Beauty

The impact drag culture has over beauty

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  • 29.06.2021
  • By EMILY HENG

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Face it: We live in an age where it is impossible to be omniscient. Our world is too vast in its breadth and scope; a sphere teeming with individuals that are constantly innovating and fashioning new ways to express themselves. See: Sheesh, the greeting synonymous with the TikTok community, or “fruity”, a term frequently thrown around amongst queer circles. To be aware every community out there and its accompanying jargon is inconceivable — particularly if you haven’t been fully integrated into said circles.

As it is, even seasoned members of certain groups remain unaware of the context behind specific terminology. The beauty realm is a prime example. We beat our faces on the regular; shape ’em cut-creases with an arsenal of eyeshadow brushes; and say “snatched” with a kind of frequency that might prove alarming to the normies. And yet, there are some of us that are still in the dark as to the origins of aforementioned jargon and trends — that is, drag culture.

Unbeknownst to many, drag has a hand in the most game-changing of makeup techniques, trends, and language. Contouring and baking was first used by drag performers to dramatically alter their features; a necessity of the trade in a bid to create convincing personas or characters. Dramatic, exaggerated eye makeup was crucial, so they wouldn’t appear washed out under stage lights. Terms such as “hunty” and “tea” were introduced to the masses via RuPaul’s Drag Race, whereupon they seamlessly integrated into people’s day-to-day speech.

This, however, begs the question: Is the current bold, maximalist makeup movement (in the vein of Euphoria, if you will) — and the beauty community at large — co-opting from drag culture? Are we looking at a case of cultural appropriation, or appreciation? We got three of our favourite local drag queens to elaborate on their experiences below.


Arya Dunn | @arya.dunn

What was it about drag culture that first drew you in?
The artistry, the fantasy, the politics and the excessiveness of it all.

When did you first start experimenting with makeup, and what were some of your key influences when first starting out?
I started experimenting for a full year before I started going out to the bars and the clubs — mostly because I was underage, back then. My key influences were honestly drag queens/makeup artists, fashion, and anime, in that order. Anime always served as an inspiration but I didn’t think to apply it ’till much later. My starting looks were not great, but I was inspired by so much. I was a literal sponge.

What does drag and the process of transformation mean to you?
I’d say that drag is a lot of things. It can be stupid, political, beautiful, disgusting, powerful, intelligent, smelly… but it is always excessive. To me, it is my main medium of art that keeps me excited to keep creating. It is also political by default because I am a visibly queer person and I am extremely beautiful. The transformation is very exciting — my face goes from a beige ball to a colourful ball. Also, it is quite powerful in a sense because when you look in the mirror and you see a different character. It is quite like logging in to The Sims or something. It’s almost a prompt for you to just be and do whatever in this fantasy.

There are plenty of recent makeup trends and techniques that have actually stemmed from drag culture. How does it make you feel when people aren’t aware of this, and are actually crediting it to celebrities such as Kim Kardashian instead?
I mean, I don’t really care for it, because how would we reconcile it? Acknowledging it is one thing, but what comes after, ya know? And more specifically what does it change? I don’t expect people who wear BDSM gear as a fashion accessory because they watch K-Pop music videos to understand the kink community.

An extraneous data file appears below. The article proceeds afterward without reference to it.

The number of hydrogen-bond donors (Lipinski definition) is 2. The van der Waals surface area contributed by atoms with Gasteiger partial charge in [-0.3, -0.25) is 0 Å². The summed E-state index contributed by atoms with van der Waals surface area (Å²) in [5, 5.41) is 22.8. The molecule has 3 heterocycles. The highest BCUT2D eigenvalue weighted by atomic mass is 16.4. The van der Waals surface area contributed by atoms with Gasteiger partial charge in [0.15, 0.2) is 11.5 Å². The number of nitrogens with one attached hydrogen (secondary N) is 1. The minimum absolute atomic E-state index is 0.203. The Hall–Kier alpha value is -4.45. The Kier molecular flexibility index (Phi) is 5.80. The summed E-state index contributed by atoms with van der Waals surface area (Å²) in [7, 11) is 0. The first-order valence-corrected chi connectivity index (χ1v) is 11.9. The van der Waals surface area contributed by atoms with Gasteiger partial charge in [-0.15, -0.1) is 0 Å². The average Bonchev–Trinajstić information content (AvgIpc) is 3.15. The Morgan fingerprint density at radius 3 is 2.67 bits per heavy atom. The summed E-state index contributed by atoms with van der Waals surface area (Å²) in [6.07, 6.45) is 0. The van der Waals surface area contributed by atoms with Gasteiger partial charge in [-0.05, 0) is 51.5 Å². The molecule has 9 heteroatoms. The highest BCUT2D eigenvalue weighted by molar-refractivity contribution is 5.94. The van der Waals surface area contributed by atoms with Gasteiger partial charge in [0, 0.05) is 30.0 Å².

I think starting discourse about it can help raise awareness and maybe lend more opportunities for drag queens to share their truth like this article (*wink*) but then again I didn’t invent these makeup techniques either, so I really am undecided on it.

What is cultural appropriation to you, and would you say that the current maximalist makeup movement is appropriating from drag culture?
I wouldn’t say so. If anything, people who take on a maximalist approach to makeup probably are aware of drag queens. Maybe I am naïve, but the bulk of people who wears colourful smoky eyes and fun coloured liners with a bold lip are allies or queer people. But maybe that’s just Singapore.

Shows such as RuPaul’s Drag Race are largely responsible for the integration of drag-specific terms such as “beating your face” into everyone’s lexicon. What are your thoughts on people casually using just slang in everyday life — and using such terms despite not knowing where it originated from?
Okay, the lingo is where I get a little bit uncomfortable. It’s like hearing a foreigner try to speak Singlish. A lot of times the language comes from a specific environment that is very layered and nuanced. A lot of these slang terms came from people who were really marginalised and forged a whole culture around being the outcasts of society from a different continent and time period.

As a drag queen who’s done this for six years, I am not even sure I can even comfortably identify with using the same terms. I heard an 18-year-old Joel Lim saying “yass her face is beat for the gods” at an Ariana Grande music video and I just… I want to throw myself off a cliff.


Gina Gemini | @ginageminisg

What was it about drag culture that first drew you in?
There are many things that attracted me to drag culture, like the idea of pushing boundaries and making a statement regarding politics, religion and society. But mainly what has kept me nested to the culture itself is the sense of family it brought.

When did you first start experimenting with makeup, and what were some of your key influences when first starting out?
Some people call it an experiment, but I thought of it as a calling. It all began with a little young gay boy breaking into his sister’s room, rummaging through her stuff hoping to find toys, but instead, found her eyeshadow palette. I was unsure of what it was and why the colours stained my fingers, but I knew it was pretty. Years later I joined a Malay dance group and learned the proper techniques of application. From there, I stepped into doing makeup for others and freelanced as a makeup artist.